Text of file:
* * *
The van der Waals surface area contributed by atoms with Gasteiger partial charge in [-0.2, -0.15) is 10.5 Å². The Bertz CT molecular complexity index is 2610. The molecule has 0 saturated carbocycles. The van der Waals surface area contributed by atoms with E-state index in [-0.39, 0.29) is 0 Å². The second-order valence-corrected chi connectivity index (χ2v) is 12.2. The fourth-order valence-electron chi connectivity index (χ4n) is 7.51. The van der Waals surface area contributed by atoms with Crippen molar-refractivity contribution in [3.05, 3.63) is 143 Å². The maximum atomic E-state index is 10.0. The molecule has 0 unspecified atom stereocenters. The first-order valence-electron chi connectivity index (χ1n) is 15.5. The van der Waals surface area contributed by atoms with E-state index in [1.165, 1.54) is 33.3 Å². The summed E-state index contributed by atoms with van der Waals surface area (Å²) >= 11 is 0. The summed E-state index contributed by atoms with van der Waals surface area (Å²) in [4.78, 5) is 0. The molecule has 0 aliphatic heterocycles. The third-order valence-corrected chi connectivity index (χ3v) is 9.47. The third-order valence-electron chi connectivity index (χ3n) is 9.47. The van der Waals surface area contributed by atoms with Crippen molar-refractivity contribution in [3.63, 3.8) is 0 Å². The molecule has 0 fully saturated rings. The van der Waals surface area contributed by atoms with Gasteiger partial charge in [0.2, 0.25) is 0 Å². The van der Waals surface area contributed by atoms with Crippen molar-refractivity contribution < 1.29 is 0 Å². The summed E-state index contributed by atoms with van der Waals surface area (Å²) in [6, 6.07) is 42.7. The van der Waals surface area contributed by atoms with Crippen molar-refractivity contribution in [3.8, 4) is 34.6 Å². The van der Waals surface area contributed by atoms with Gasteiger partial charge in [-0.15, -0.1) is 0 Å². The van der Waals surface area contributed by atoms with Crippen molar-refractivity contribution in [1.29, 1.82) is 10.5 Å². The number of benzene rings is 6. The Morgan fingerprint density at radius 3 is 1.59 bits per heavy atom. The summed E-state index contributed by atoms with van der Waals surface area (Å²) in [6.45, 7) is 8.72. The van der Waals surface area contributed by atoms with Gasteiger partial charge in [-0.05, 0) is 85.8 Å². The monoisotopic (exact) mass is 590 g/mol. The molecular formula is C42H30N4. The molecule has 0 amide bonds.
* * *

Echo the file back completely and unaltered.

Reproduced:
The van der Waals surface area contributed by atoms with Gasteiger partial charge in [-0.2, -0.15) is 10.5 Å². The Bertz CT molecular complexity index is 2610. The molecule has 0 saturated carbocycles. The van der Waals surface area contributed by atoms with E-state index in [-0.39, 0.29) is 0 Å². The second-order valence-corrected chi connectivity index (χ2v) is 12.2. The fourth-order valence-electron chi connectivity index (χ4n) is 7.51. The van der Waals surface area contributed by atoms with Crippen molar-refractivity contribution in [3.05, 3.63) is 143 Å². The maximum atomic E-state index is 10.0. The molecule has 0 unspecified atom stereocenters. The first-order valence-electron chi connectivity index (χ1n) is 15.5. The van der Waals surface area contributed by atoms with E-state index in [1.165, 1.54) is 33.3 Å². The summed E-state index contributed by atoms with van der Waals surface area (Å²) >= 11 is 0. The summed E-state index contributed by atoms with van der Waals surface area (Å²) in [4.78, 5) is 0. The molecule has 0 aliphatic heterocycles. The third-order valence-corrected chi connectivity index (χ3v) is 9.47. The third-order valence-electron chi connectivity index (χ3n) is 9.47. The van der Waals surface area contributed by atoms with Crippen molar-refractivity contribution in [3.63, 3.8) is 0 Å². The molecule has 0 fully saturated rings. The van der Waals surface area contributed by atoms with Gasteiger partial charge in [0.2, 0.25) is 0 Å². The van der Waals surface area contributed by atoms with Crippen molar-refractivity contribution < 1.29 is 0 Å². The summed E-state index contributed by atoms with van der Waals surface area (Å²) in [6, 6.07) is 42.7. The van der Waals surface area contributed by atoms with Crippen molar-refractivity contribution in [3.8, 4) is 34.6 Å². The van der Waals surface area contributed by atoms with Gasteiger partial charge in [-0.15, -0.1) is 0 Å². The van der Waals surface area contributed by atoms with Crippen molar-refractivity contribution in [1.29, 1.82) is 10.5 Å². The number of benzene rings is 6. The Morgan fingerprint density at radius 3 is 1.59 bits per heavy atom. The summed E-state index contributed by atoms with van der Waals surface area (Å²) in [6.45, 7) is 8.72. The van der Waals surface area contributed by atoms with Gasteiger partial charge in [-0.05, 0) is 85.8 Å². The monoisotopic (exact) mass is 590 g/mol. The molecular formula is C42H30N4. The molecule has 0 amide bonds.